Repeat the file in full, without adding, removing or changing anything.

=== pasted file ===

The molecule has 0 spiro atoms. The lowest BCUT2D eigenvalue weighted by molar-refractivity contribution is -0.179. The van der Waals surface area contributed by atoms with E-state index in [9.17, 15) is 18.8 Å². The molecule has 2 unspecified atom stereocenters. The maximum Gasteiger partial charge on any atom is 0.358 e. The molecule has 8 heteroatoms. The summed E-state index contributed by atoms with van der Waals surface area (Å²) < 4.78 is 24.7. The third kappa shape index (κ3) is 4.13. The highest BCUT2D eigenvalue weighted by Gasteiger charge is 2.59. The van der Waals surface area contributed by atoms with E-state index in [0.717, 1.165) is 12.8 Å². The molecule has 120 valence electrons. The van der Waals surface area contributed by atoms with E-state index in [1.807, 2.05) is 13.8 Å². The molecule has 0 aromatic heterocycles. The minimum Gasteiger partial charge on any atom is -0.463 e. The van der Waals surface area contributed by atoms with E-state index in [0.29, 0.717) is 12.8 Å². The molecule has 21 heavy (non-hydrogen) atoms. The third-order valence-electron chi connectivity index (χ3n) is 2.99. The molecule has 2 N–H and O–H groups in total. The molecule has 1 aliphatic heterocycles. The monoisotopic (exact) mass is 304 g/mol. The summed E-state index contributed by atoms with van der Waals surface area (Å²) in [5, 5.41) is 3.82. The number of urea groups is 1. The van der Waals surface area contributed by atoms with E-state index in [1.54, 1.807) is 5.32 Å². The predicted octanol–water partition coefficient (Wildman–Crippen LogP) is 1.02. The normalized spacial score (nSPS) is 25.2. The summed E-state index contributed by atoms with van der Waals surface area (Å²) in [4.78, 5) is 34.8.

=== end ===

The molecule has 0 spiro atoms. The lowest BCUT2D eigenvalue weighted by molar-refractivity contribution is -0.179. The van der Waals surface area contributed by atoms with E-state index in [9.17, 15) is 18.8 Å². The molecule has 2 unspecified atom stereocenters. The maximum Gasteiger partial charge on any atom is 0.358 e. The molecule has 8 heteroatoms. The summed E-state index contributed by atoms with van der Waals surface area (Å²) < 4.78 is 24.7. The third kappa shape index (κ3) is 4.13. The highest BCUT2D eigenvalue weighted by Gasteiger charge is 2.59. The van der Waals surface area contributed by atoms with E-state index in [0.717, 1.165) is 12.8 Å². The molecule has 120 valence electrons. The van der Waals surface area contributed by atoms with E-state index in [1.807, 2.05) is 13.8 Å². The molecule has 0 aromatic heterocycles. The minimum Gasteiger partial charge on any atom is -0.463 e. The van der Waals surface area contributed by atoms with E-state index in [0.29, 0.717) is 12.8 Å². The molecule has 21 heavy (non-hydrogen) atoms. The third-order valence-electron chi connectivity index (χ3n) is 2.99. The molecule has 2 N–H and O–H groups in total. The molecule has 1 aliphatic heterocycles. The monoisotopic (exact) mass is 304 g/mol. The summed E-state index contributed by atoms with van der Waals surface area (Å²) in [5, 5.41) is 3.82. The number of urea groups is 1. The van der Waals surface area contributed by atoms with E-state index in [1.54, 1.807) is 5.32 Å². The predicted octanol–water partition coefficient (Wildman–Crippen LogP) is 1.02. The normalized spacial score (nSPS) is 25.2. The summed E-state index contributed by atoms with van der Waals surface area (Å²) in [4.78, 5) is 34.8.